But Russell Brand, who appeared twice during the show, was a marvel. First he and fellow Brit Noel Fielding tag-teamed an explanation of Amnesty International’s purpose that led to the pair kidnapping an audience member who hadn’t yet poined up the organization’s membership fee. His eight-plus-minute monologue near the show’s end, though, that really put a cap on things; he was manic and hilarious, flopping around and dashing around the stage riffing on American newspapers’ proclivity toward putting datelines in all-caps and the Daily Mail‘s fearmongering. At one point, while reminiscing about his stint hosting the Video Music Awards at Radio City in 2009, he called out popular culture as a whole: “It functions to prevent synaptic connections from occurring in the mind… a pink pony trotting through our brains, shitting glitter.” (Or whipped cream.) When he was informed by the show’s producers that he had to wrap things up, it felt almost too soon, like his free-associative riffing could have gone on for another hour or two.

Reggie Watts’s two-song set was highlighted by an appearance from “Paul McCartney” (the audience gasped when his name was uttered, but “Paul” was really British comedian Peter Serafinowicz), who came out to perform a very convincing non-song about being unprepared for the evening, full of subtle melodic inflections that sounded like they’d have been right at home on Memory Almost Full. Mumford & Sons’s high-speed take on Americana rang impressively throughout the hall, and by the time they’d reached their third song the audience was up and dancing. They also had me wondering if British acts only break wide on these shores these days if they’re operating in an American idiom. (See also: Adele; Amy Winehouse.)

Coldplay, of course, is operating in a more British Isles-y idiom, but they broke through in the now-kinda-old days of 2000. The heirs to U2 closed out the show and opened with “Viva La Vida,” all grandeur and swooping strings, the music’s crash implying that their shows at the Izod Center this summer will be more than sufficiently arena-rock. But “Paradise,” the three-song set’s midpoint, had not one but two false starts, with Martin noting that he’d made a mess of things on live TV. Was it a comedic riff on their slightly off performance of the same song on the Grammys? Was it an actual screwup? Was Chris Martin trying to deflate some of the next-Bono pomp that surrounds him so tightly, it even affects the cadence of his banter? As the confetti fell and the breezy “Every Teardrop Is A Waterfall” filled the hall, I still wasn’t entirely sure, but that was part of the enjoyment.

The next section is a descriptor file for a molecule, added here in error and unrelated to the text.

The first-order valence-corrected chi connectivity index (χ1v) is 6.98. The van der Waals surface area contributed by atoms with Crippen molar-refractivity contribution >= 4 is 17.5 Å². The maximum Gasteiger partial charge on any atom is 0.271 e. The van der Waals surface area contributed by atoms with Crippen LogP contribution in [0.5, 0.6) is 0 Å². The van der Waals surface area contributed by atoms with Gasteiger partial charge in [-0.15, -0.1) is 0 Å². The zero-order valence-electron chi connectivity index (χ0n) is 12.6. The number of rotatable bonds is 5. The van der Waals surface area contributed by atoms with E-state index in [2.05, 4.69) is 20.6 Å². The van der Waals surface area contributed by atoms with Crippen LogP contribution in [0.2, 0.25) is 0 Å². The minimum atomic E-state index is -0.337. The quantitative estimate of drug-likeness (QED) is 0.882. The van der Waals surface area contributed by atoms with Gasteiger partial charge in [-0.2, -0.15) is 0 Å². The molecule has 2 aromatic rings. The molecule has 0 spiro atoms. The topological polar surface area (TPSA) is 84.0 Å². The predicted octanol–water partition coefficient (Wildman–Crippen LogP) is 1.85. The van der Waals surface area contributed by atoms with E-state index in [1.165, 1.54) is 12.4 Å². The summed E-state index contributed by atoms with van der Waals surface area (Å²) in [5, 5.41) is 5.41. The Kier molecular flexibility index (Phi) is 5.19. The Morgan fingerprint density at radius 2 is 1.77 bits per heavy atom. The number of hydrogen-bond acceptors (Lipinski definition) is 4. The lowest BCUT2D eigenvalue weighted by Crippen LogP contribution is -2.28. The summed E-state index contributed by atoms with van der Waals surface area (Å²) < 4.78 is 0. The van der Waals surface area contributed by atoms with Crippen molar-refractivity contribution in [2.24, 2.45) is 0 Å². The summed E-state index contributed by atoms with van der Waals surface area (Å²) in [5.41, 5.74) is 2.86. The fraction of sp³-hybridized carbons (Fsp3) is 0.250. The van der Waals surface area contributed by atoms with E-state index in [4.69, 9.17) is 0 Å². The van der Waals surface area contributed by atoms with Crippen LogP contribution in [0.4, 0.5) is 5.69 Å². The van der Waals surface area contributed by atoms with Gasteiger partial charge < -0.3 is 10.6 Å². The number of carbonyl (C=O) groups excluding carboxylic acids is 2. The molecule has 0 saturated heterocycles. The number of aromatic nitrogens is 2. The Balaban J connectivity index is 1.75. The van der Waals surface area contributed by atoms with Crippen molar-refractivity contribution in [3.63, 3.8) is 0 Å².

Critical bias: I’m a sucker for accents. And “Viva La Vida.”

Overheard: “It’s just a young curmudgeon’s game now.”—Statler and Waldorf, lamenting the passage of time and the rise of social media. I feel you, guys.

Random notebook dump: How do you have Statler & Waldorf and Beavis and Butt-Head in the same show but not have them meet up? Torches need to be passed!

Set lists:
Mumford & Sons
Little Lion Man
Ghosts That We Knew
Roll Away Your Stone

Viva La Vida
Every Teardrop Is A Waterfall